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Cole Pet. Co. v. U.S. Gas Oil Co.

Supreme Court of Texas
Jul 22, 1931
41 S.W.2d 414 (Tex. 1931)

Summary

implying the covenant to market in an assignment creating an overriding royalty interest

Summary of this case from Abraham v. WPX Prod. Prods., LLC

Opinion

No. 5530.

Decided July 22, 1931.

1. — Mines and Minerals — Lease.

A mineral lease requiring, after completion of test well, such additional development as is reasonably necessary to bring lease to normal stage of production necessarily required marketing of oil and gas found in paying quantities, and failure to so market was ground for cancellation of lease.

2. — Forfeiture — Implied Covenant.

A clause in an assigned mineral lease stipulating for forfeiture of assignment for failure of lessee "to fulfill any of the covenants of this agreement" is held to embrace an implied covenant.

Error to the Court of Civil Appeals for the Fourth District in an appeal from Webb County.

Judgment Court Civil Appeals ( 17 S.W.2d 839), reversed and that of district court affirmed.

Hicks, Hicks, Dickson, Bobbitt Lange and Yale Hicks, all of Laredo, for appellant.

Mann, Neel Mann, of Laredo, for appellee.


This suit was brought in the form of an action of trespass to try title to a block of forty acres of land in Webb county by the United States Gas Oil Company against the Cole Petroleum Company.

Both parties claim rights in the land by virtue of assignments of a mineral lease from R. R. Kirkpatrick, trustee.

The United States Gas Oil Company held the senior conveyance from Kirkpatrick, trustee, of date June 19, 1925. By that conveyance, Kirkpatrick, trustee, as the owner of an oil and gas lease of forty acres, assigned all his right and interest under said lease in and to said forty acres to the United States Gas Oil Company, in consideration of $1,000 and of the following covenants and agreements of the Gas Oil Company, called in the contract second party, to-wit:

"And in consideration of the premises, SECOND PARTY hereby covenants and agrees:

"FIRST — To erect or cause to be erected upon the premises above described, on or before the 15th day of August, 1925, an eighty-six (86) foot drilling derrick, preparatory to the drilling of a test well for oil or gas thereon.

"SECOND — To begin the actual drilling of a test well thereon for oil or gas production purposes on or before the 15th day of September, 1925.

"THIRD — To prosecute the drilling of this test well with reasonable diligence and due care as a test well, through the present producing gas sand, already developed in the Cole Petroleum Company wells numbers 4 and 5 to the horizon of the Yegua Sand at an approximate depth of 2500 feet. This Yegua Sand shall be properly cored and tested for oil and gas or both.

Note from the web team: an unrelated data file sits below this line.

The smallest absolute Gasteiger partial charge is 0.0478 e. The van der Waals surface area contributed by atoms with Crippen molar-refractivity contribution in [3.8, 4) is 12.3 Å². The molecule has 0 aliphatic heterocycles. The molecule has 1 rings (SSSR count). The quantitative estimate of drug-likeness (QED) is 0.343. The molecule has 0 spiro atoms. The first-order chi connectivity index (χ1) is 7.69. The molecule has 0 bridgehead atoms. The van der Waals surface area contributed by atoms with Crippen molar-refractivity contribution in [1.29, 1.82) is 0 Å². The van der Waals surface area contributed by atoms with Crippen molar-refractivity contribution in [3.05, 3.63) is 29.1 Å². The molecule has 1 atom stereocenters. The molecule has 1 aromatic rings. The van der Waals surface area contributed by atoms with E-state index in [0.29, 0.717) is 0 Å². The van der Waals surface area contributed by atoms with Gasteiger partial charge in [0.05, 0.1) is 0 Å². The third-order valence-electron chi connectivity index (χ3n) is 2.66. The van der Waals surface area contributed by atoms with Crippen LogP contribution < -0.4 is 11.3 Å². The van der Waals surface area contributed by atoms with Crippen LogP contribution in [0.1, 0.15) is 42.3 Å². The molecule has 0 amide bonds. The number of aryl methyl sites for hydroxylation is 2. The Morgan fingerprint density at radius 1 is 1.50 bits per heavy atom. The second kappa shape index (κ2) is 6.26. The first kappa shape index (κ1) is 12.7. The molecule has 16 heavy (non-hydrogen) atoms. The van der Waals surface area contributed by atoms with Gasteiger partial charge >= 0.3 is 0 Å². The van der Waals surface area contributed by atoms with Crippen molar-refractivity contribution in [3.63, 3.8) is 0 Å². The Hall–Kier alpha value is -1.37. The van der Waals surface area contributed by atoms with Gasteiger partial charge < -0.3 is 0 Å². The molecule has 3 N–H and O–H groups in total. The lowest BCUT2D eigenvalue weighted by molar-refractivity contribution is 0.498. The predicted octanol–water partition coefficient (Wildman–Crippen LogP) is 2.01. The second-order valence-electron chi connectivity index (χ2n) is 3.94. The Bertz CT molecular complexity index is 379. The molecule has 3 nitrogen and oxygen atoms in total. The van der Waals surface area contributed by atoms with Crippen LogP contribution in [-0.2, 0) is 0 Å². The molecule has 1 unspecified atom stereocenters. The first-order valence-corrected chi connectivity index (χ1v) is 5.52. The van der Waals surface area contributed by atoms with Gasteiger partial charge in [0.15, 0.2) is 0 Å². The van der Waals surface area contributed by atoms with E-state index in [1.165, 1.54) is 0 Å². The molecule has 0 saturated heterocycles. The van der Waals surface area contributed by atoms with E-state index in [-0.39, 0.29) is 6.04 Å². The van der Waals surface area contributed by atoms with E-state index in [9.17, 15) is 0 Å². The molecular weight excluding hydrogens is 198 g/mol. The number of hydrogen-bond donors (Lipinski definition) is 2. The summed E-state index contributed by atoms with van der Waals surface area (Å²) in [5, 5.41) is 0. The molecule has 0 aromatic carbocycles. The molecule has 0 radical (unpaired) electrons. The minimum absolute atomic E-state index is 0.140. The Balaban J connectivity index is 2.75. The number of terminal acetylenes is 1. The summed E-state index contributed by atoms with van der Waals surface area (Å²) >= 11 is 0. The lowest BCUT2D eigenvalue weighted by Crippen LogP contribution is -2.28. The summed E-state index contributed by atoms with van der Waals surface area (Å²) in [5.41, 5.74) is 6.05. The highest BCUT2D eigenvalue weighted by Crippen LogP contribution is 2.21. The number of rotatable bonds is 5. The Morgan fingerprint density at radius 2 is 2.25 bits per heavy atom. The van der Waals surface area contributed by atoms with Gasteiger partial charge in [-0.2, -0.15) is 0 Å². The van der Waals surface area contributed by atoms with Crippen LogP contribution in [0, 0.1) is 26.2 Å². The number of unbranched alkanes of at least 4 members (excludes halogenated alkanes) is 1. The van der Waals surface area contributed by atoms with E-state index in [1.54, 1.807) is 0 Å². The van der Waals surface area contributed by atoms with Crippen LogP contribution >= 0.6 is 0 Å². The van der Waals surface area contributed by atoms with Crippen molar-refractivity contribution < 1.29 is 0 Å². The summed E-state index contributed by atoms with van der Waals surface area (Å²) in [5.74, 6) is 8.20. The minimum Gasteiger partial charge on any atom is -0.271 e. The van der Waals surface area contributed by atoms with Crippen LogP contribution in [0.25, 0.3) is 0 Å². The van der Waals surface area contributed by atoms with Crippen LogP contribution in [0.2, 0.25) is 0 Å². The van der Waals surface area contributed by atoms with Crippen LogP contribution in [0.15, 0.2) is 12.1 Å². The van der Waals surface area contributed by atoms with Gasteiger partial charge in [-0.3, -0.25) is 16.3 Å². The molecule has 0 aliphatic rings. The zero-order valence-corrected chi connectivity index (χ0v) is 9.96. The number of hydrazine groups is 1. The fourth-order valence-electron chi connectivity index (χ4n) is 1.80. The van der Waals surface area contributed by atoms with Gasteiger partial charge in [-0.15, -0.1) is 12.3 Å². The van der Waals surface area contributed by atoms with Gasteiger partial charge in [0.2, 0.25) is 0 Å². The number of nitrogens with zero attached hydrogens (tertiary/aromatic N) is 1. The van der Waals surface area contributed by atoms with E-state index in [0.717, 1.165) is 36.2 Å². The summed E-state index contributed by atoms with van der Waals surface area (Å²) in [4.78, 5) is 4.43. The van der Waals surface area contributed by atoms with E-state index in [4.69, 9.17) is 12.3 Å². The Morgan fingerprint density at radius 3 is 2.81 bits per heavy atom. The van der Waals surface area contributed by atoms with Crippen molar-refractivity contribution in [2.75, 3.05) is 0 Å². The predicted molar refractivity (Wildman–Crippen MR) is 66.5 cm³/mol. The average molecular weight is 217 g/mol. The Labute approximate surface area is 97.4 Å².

"FOURTH — After completion of the first or test well as above indicated by SECOND PARTY, then SECOND PARTY shall proceed with such additional development as is reasonably necessary to properly protect the area covered by this lease against withdrawals by surrounding wells, and to develop said lease to a normal stage of production.

"FIFTH — The failure on the part of SECOND PARTY to comply with the drilling and development provisions above outlined in the manner and form stated, shall work as a forfeiture of this lease, and it shall revert to and vest in FIRST PARTY (Kirkpatrick, trustee).

"SIXTH — To deliver to the FIRST PARTY, free of cost, in the pipe line to which he may connect his well, the equal one-eighth part of all oil produced and saved from this tract.

"SEVENTH — To pay to the FIRST PARTY three-eighths of one cent per thousand cubic feet from all gas produced and saved from this tract, measurements to be computed according to the standard engineering rule for measuring gas.

"EIGHTH — The one thousand dollar consideration of this assignment shall be considered as an advance payment of the first one thousand dollars due to FIRST PARTY for the one-eighth overheard royalty of all oil and gas produced and saved from this tract, according to the terms and provisions of this agreement.

"NINTH — In event of failure by SECOND PARTY to fulfill any of the covenants of this agreement, forfeiture of this assignment to FIRST PARTY and forfeiture of the one thousand dollar consideration of this assignment shall act as sole liquidated damages to FIRST PARTY.

"TENTH — The royalties hereinabove provided for, it is understood and agreed, are in addition to and independent of any royalties provided in the original oil and gas mining lease above mentioned, which are payable to the owner of the fee, it being understood that SECOND PARTY is to pay any royalty due the owner of the fee as provided in said original lease."

By proper transfer, the Cole Petroleum Company succeeded to the rights of Kirkpatrick, trustee, under the lease of said forty acres, after said trustee had declared a forfeiture of his assignment to the United States Gas Oil Company for failure to perform the covenants of said lease with respect to both drilling and marketing of gas discovered.

The sole question for our determination is whether, under the findings of the jury, which find support in proper pleadings and evidence, the rights of the United States Gas Oil Company had been forfeited.

The jury found that there was no failure on the part of the United States Gas Oil Company to drill test or offset wells as required by the contract.

The jury made other findings as follows:

"SPECIAL ISSUE No. 4. Could the United States Gas Oil Company have sold and delivered the gas from wells numbers 1 and 2 to the Southern Gas Company at any time after the completion of the pipe line of the Southern Gas Company, to the vicinity of block 10 as shown on the plat in evidence? Answer 'Yes' or 'No.'